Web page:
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Corrosion-induced release of chromium and iron from ferritic stainless steel grade AISI 430 in simulated food contact
KTH, School of Chemical Science and Engineering (CHE), Chemistry, Corrosion Science.ORCID iD: 0000-0002-2123-2201
KTH, School of Chemical Science and Engineering (CHE), Chemistry, Corrosion Science.ORCID iD: 0000-0003-2206-0082
KTH, School of Chemical Science and Engineering (CHE), Chemistry, Corrosion Science.ORCID iD: 0000-0002-9453-1333
2008 (English)In: Journal of Food Engineering, ISSN 0260-8774, Vol. 87, no 2, 291-300 p.Article in journal (Refereed) Published
Abstract [en]

Ferritic stainless steel grade AISI 430 with three different surface finishes, glossy, line and abraded has been evaluated regarding changes in metal release rates and corresponding changes in surface composition when immersed in 3 vol% acetic acid at two different temperatures, 40 degrees C for ten days and 100 degrees C during three consecutive immersions of 30 min each. Test parameter intervals were set by one of the very few regulatory texts for metal release in food applications, the Italian law text D.M. 21-03-1973, Art. 37. The metal release process was found to be strongly dependent on surface area to solution volume ratio where a specific surface finish would be within the allowed limit, 0.1 mg Cr L-1 for the lowest ratio, 0.5 cm, but exceeded for the highest ratio, 2 cm(-1). The amount of released metal increased with increasing temperature and increasing surface roughness (surface finish).

Generated data show the regulatory text insufficient and to provide large degrees of freedom, specifically in terms of defining the surface area to solution volume ratio and the acidic cleaning of test vessels, essential parameters to enable reproducible and relevant migration data.

Place, publisher, year, edition, pages
2008. Vol. 87, no 2, 291-300 p.
Keyword [en]
metal release; acetic acid; ferritic stainless steel; iron; chromium; cuttlery
National Category
Engineering and Technology
Identifiers
URN: urn:nbn:se:kth:diva-8527DOI: 10.1016/j.jfoodeng.2007.12.006ISI: 000254722500016Scopus ID: 2-s2.0-39749135591OAI: oai:DiVA.org:kth-8527DiVA: diva2:13875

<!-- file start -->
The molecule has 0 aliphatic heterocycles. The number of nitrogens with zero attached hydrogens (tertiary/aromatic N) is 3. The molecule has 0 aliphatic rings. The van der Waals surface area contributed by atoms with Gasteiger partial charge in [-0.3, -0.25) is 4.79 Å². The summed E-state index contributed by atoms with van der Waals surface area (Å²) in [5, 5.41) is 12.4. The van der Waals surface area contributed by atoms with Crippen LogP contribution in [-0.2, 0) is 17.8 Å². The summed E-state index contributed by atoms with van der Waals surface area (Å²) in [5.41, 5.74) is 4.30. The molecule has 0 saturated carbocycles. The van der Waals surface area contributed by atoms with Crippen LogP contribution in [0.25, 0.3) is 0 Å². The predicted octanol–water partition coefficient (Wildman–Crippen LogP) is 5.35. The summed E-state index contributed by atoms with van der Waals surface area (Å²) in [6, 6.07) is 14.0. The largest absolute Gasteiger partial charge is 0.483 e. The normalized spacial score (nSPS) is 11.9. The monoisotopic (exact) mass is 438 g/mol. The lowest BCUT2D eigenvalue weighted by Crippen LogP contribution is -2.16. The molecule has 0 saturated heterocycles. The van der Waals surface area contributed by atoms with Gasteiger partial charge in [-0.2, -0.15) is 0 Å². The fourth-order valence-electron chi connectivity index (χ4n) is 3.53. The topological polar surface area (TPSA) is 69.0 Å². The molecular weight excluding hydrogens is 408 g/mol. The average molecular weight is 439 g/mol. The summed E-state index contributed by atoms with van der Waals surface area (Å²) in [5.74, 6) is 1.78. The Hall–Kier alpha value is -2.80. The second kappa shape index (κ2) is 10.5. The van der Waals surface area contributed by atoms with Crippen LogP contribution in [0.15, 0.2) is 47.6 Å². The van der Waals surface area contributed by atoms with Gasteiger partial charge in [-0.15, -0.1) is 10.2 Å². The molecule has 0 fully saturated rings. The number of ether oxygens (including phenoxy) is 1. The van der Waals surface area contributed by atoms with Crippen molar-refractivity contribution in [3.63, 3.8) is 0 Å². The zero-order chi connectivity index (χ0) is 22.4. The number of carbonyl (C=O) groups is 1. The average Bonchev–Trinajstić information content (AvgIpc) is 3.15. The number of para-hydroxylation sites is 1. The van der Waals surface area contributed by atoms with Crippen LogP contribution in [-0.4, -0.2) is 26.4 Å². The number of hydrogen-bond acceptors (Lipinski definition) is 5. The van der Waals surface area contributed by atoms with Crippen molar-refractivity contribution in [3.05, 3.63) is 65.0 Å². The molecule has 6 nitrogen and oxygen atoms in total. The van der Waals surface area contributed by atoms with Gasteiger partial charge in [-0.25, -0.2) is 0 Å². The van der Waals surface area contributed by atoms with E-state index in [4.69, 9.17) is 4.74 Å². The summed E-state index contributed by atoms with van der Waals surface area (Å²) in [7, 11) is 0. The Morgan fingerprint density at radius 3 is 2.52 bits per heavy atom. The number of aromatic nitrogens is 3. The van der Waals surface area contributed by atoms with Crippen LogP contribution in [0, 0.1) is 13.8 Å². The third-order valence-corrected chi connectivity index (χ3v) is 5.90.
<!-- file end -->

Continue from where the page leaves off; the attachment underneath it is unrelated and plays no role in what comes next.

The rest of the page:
Note
QC 20100810Available from: 2008-05-27 Created: 2008-05-27 Last updated: 2010-08-10Bibliographically approved
In thesis
1. Bioaccessibility of Stainless Steels: Importance of Bulk and Surface Features
Open this publication in new window or tab >>Bioaccessibility of Stainless Steels: Importance of Bulk and Surface Features
2008 (English)Doctoral thesis, comprehensive summary (Other scientific)
Abstract [en]

With increasing environmental awareness, the desire to protect human beings and the environment from adverse effects induced by dispersed metals has become an issue of great concern and interest. New policies, such as REACH (Registration, Evaluation, Authorisation and Restriction of Chemicals) within the European Community, have been implemented to reduce hazards posed by the use of chemicals on producers and downstream users. The generation of exposure assessment data and relevant test procedures able to simulate realistic scenarios are essential in such legislative actions.

This doctoral study was initiated to fill knowledge gaps related to the metal release process of stainless steels. A wide range of stainless steel grades, fourteen in total, were investigated. They cover a very broad range of applications, and the focus in the thesis was to simulate a few selected exposure scenarios: precipitation, the human body and food intake. Comparisons were made between metal release from stainless steel alloys and the pure metals that constitute each stainless steel in order to explore the differences between alloys and pure metals, and to provide quantitative data on metal release rates of different alloy constituents. Because of similar surface properties between stainless steel and pure chromium, this metal exhibits similar release rates, whereas iron and nickel exhibit significantly lower release rates as alloy components than as pure metals. Detailed studies were also performed to elucidate possible relations between metal release and steel surface properties. Key parameters turned out to be chromium enrichment of the self-passivating surface film, surface roughness, the electrochemically active surface area and the microstructure of the steel substrate. The degree of metal release increased with decreasing chromium content in the surface oxide, increasing surface roughness, and increasing presence of inhomogeneities in the bulk matrix.

More detailed studies were initiated to possibly correlate the nucleation of metastable pits and the extent of metal release. Evidence was given that metastable pits exist even when the stainless steel is passive, and may cause extremely short-lived bursts of released metal before the surface film repassivates again.

Place, publisher, year, edition, pages
Stockholm: KTH, 2008. 73 p.
Series
Trita-CHE-Report, ISSN 1654-1081 ; 2008:39
Keyword
Stainless steel, iron, chromium, nickel, corrosion, metal release, artificial rain, synthetic body fluids, acetic acid, surface oxide, surface finish
National Category
Physical Chemistry
Identifiers
urn:nbn:se:kth:diva-4773 (URN)978-91-7178-977-8 (ISBN)
Public defence
2008-06-03, F3, KTH, Lindstedtsvägen 26, Stockholm, 10:00
Opponent
Supervisors
Note
QC 20100810Available from: 2008-05-27 Created: 2008-05-27 Last updated: 2010-08-10Bibliographically approved

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Herting, GunillaOdnevall Wallinder, IngerLeygraf, Christofer

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